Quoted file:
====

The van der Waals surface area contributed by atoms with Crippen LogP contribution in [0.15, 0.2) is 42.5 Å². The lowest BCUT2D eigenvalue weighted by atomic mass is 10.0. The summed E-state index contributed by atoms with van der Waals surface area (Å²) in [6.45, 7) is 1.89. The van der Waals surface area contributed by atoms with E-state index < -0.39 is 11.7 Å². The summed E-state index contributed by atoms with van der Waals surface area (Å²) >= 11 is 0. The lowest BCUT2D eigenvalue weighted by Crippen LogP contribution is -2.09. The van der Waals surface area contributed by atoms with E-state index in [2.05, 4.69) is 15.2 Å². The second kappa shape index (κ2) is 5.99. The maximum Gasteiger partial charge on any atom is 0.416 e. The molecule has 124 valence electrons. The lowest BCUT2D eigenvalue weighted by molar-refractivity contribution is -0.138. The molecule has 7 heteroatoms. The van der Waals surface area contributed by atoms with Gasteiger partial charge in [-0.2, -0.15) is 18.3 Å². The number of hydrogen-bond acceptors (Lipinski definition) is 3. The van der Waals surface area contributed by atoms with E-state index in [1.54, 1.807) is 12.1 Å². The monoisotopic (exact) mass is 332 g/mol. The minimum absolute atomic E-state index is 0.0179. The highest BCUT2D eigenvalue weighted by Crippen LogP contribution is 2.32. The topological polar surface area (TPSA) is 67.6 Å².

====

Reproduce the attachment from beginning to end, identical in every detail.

The van der Waals surface area contributed by atoms with Crippen LogP contribution in [0.15, 0.2) is 42.5 Å². The lowest BCUT2D eigenvalue weighted by atomic mass is 10.0. The summed E-state index contributed by atoms with van der Waals surface area (Å²) in [6.45, 7) is 1.89. The van der Waals surface area contributed by atoms with E-state index < -0.39 is 11.7 Å². The summed E-state index contributed by atoms with van der Waals surface area (Å²) >= 11 is 0. The lowest BCUT2D eigenvalue weighted by Crippen LogP contribution is -2.09. The van der Waals surface area contributed by atoms with E-state index in [2.05, 4.69) is 15.2 Å². The second kappa shape index (κ2) is 5.99. The maximum Gasteiger partial charge on any atom is 0.416 e. The molecule has 124 valence electrons. The lowest BCUT2D eigenvalue weighted by molar-refractivity contribution is -0.138. The molecule has 7 heteroatoms. The van der Waals surface area contributed by atoms with Gasteiger partial charge in [-0.2, -0.15) is 18.3 Å². The number of hydrogen-bond acceptors (Lipinski definition) is 3. The van der Waals surface area contributed by atoms with E-state index in [1.54, 1.807) is 12.1 Å². The monoisotopic (exact) mass is 332 g/mol. The minimum absolute atomic E-state index is 0.0179. The highest BCUT2D eigenvalue weighted by Crippen LogP contribution is 2.32. The topological polar surface area (TPSA) is 67.6 Å².